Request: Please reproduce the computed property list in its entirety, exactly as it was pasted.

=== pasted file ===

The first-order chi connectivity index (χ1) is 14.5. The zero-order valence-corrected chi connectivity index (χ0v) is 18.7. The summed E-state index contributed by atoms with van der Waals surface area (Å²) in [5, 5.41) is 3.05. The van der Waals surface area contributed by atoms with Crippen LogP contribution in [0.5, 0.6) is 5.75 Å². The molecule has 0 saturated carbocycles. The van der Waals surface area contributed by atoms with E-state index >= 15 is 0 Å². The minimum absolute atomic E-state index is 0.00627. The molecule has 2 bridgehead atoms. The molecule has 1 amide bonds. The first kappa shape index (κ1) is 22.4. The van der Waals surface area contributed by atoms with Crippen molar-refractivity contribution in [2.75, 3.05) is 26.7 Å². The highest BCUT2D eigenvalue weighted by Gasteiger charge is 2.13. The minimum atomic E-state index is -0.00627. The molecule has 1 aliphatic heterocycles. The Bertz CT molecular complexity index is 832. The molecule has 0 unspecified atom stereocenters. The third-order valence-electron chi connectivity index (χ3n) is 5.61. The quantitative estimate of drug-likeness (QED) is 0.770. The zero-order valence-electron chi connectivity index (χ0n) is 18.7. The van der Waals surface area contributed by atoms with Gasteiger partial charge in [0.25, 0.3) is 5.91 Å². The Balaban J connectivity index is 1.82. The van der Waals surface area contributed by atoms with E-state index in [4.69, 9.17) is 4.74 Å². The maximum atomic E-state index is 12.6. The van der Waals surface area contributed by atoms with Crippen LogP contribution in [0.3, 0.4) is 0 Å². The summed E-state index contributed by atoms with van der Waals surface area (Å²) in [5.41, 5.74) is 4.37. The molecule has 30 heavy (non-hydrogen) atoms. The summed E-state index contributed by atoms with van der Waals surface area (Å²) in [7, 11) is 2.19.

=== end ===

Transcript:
The first-order chi connectivity index (χ1) is 14.5. The zero-order valence-corrected chi connectivity index (χ0v) is 18.7. The summed E-state index contributed by atoms with van der Waals surface area (Å²) in [5, 5.41) is 3.05. The van der Waals surface area contributed by atoms with Crippen LogP contribution in [0.5, 0.6) is 5.75 Å². The molecule has 0 saturated carbocycles. The van der Waals surface area contributed by atoms with E-state index >= 15 is 0 Å². The minimum absolute atomic E-state index is 0.00627. The molecule has 2 bridgehead atoms. The molecule has 1 amide bonds. The first kappa shape index (κ1) is 22.4. The van der Waals surface area contributed by atoms with Crippen molar-refractivity contribution in [2.75, 3.05) is 26.7 Å². The highest BCUT2D eigenvalue weighted by Gasteiger charge is 2.13. The minimum atomic E-state index is -0.00627. The molecule has 1 aliphatic heterocycles. The Bertz CT molecular complexity index is 832. The molecule has 0 unspecified atom stereocenters. The third-order valence-electron chi connectivity index (χ3n) is 5.61. The quantitative estimate of drug-likeness (QED) is 0.770. The zero-order valence-electron chi connectivity index (χ0n) is 18.7. The van der Waals surface area contributed by atoms with Gasteiger partial charge in [0.25, 0.3) is 5.91 Å². The Balaban J connectivity index is 1.82. The van der Waals surface area contributed by atoms with E-state index in [4.69, 9.17) is 4.74 Å². The maximum atomic E-state index is 12.6. The van der Waals surface area contributed by atoms with Crippen LogP contribution in [0.3, 0.4) is 0 Å². The summed E-state index contributed by atoms with van der Waals surface area (Å²) in [5.41, 5.74) is 4.37. The molecule has 30 heavy (non-hydrogen) atoms. The summed E-state index contributed by atoms with van der Waals surface area (Å²) in [7, 11) is 2.19.